What was C. G. Jung really saying when he reflected in his autobiography, “In the end the only events in my life worth telling are those when the imperishable world irrupted into this transitory one.” He actually compared our lives to the life of a plant that lives on its invisible, hidden rhizome. The visible part appears above ground and lasts only a single summer. His point is he “never lost a sense of something that lives and endures beneath the eternal flux. What we see is the blossom, which passes. The rhizome remains.”
Following this intriguing analogy, what is most important in our lives, as well as longest lasting, are our inner experiences, the dreams, visions, goals, and values that carry us onward toward our becoming who we are inside us, that “splinter of the infinite deity,” as Jung puts it. Everything else withers in comparison.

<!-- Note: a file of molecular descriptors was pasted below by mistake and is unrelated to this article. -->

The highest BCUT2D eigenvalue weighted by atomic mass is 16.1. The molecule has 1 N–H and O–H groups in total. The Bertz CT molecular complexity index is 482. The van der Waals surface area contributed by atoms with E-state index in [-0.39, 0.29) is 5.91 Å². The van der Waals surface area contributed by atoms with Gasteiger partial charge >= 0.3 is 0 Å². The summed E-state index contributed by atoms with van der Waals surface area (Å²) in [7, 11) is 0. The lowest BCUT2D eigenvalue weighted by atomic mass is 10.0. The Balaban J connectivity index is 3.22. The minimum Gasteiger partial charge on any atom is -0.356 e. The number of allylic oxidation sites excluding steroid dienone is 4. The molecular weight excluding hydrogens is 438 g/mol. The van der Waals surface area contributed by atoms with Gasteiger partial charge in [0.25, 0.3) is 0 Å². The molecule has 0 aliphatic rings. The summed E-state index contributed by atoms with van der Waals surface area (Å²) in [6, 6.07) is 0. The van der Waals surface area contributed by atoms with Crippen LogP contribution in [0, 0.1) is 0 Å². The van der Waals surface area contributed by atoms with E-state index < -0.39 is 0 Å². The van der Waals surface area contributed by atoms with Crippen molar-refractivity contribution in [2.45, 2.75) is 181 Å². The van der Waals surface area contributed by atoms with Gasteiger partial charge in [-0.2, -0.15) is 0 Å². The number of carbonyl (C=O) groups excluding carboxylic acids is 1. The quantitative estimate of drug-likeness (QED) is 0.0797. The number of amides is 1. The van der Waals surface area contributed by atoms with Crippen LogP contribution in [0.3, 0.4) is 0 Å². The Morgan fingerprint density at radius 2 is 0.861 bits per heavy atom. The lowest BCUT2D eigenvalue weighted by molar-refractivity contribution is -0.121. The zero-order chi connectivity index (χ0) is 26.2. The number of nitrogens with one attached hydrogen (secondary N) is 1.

Our lives are “so fleeting, so insignificant, that it is literally a miracle that anything can exist and develop at all,” Jung also says. So what do we do with what we have, before it all passes so quickly away? How do we address the mysteries of our lives, of life itself, and how do we fit into this wondrous grand mystery? Is the story we would tell of our lives that of the blossom or the rhizome? (Or, is it at least some of both?)
The story of human development, and the life story we would tell about our life as a whole, is incomplete without the recognition of the soul and what its existence signifies – not only spiritual development but eternal life as well. Mystics and poets the world over have long described how consciousness continues on, in the eternal human soul, after death. And now some scientists are saying the same thing.
Think about it, what if our life on Earth is but a fleeting moment, and what if our soul is the medium for deep, long-lasting growth and transformation? What would be the most important lesson you’ve learned in your day in this soul school so far? What inner experiences have meant the most to you? After you’ve reflected on this awhile, what down what comes to your mind about this.